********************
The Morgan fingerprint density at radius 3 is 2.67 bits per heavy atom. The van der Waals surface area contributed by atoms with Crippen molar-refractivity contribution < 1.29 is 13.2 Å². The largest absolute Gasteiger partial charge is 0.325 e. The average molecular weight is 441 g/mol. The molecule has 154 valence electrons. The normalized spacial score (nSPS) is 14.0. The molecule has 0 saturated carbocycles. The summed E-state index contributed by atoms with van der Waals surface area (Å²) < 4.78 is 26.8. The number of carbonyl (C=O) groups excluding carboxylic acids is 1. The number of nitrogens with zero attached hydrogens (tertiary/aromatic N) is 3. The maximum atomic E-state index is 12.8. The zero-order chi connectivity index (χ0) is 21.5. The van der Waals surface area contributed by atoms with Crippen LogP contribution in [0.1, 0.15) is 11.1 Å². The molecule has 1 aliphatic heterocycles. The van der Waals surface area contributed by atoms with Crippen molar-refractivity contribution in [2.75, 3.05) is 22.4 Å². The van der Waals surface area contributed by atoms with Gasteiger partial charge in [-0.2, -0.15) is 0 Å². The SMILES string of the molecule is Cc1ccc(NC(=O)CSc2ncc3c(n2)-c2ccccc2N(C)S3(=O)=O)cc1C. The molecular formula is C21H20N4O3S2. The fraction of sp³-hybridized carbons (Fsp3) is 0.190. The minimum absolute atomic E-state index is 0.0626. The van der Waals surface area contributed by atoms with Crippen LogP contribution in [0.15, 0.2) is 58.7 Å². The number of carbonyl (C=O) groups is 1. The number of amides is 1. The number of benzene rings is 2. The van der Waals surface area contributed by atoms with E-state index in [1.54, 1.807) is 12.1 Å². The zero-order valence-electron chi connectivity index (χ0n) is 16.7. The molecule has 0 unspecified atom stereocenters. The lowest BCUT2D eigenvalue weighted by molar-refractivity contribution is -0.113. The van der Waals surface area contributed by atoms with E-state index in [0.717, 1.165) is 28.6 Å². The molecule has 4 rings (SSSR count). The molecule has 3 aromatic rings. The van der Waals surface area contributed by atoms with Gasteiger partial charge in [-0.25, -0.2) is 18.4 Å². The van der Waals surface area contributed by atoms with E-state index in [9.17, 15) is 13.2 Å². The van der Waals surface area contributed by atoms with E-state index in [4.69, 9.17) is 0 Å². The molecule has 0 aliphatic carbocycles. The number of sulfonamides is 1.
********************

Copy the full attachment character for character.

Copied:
The Morgan fingerprint density at radius 3 is 2.67 bits per heavy atom. The van der Waals surface area contributed by atoms with Crippen molar-refractivity contribution < 1.29 is 13.2 Å². The largest absolute Gasteiger partial charge is 0.325 e. The average molecular weight is 441 g/mol. The molecule has 154 valence electrons. The normalized spacial score (nSPS) is 14.0. The molecule has 0 saturated carbocycles. The summed E-state index contributed by atoms with van der Waals surface area (Å²) < 4.78 is 26.8. The number of carbonyl (C=O) groups excluding carboxylic acids is 1. The number of nitrogens with zero attached hydrogens (tertiary/aromatic N) is 3. The maximum atomic E-state index is 12.8. The zero-order chi connectivity index (χ0) is 21.5. The van der Waals surface area contributed by atoms with Crippen LogP contribution in [0.1, 0.15) is 11.1 Å². The molecule has 1 aliphatic heterocycles. The van der Waals surface area contributed by atoms with Crippen molar-refractivity contribution in [2.75, 3.05) is 22.4 Å². The van der Waals surface area contributed by atoms with Gasteiger partial charge in [-0.2, -0.15) is 0 Å². The SMILES string of the molecule is Cc1ccc(NC(=O)CSc2ncc3c(n2)-c2ccccc2N(C)S3(=O)=O)cc1C. The molecular formula is C21H20N4O3S2. The fraction of sp³-hybridized carbons (Fsp3) is 0.190. The minimum absolute atomic E-state index is 0.0626. The van der Waals surface area contributed by atoms with Crippen LogP contribution in [0.15, 0.2) is 58.7 Å². The number of carbonyl (C=O) groups is 1. The number of amides is 1. The number of benzene rings is 2. The van der Waals surface area contributed by atoms with E-state index in [1.54, 1.807) is 12.1 Å². The zero-order valence-electron chi connectivity index (χ0n) is 16.7. The molecule has 0 unspecified atom stereocenters. The lowest BCUT2D eigenvalue weighted by molar-refractivity contribution is -0.113. The van der Waals surface area contributed by atoms with E-state index in [0.717, 1.165) is 28.6 Å². The molecule has 4 rings (SSSR count). The molecule has 3 aromatic rings. The van der Waals surface area contributed by atoms with Gasteiger partial charge in [-0.25, -0.2) is 18.4 Å². The van der Waals surface area contributed by atoms with E-state index in [9.17, 15) is 13.2 Å². The van der Waals surface area contributed by atoms with E-state index in [4.69, 9.17) is 0 Å². The molecule has 0 aliphatic carbocycles. The number of sulfonamides is 1.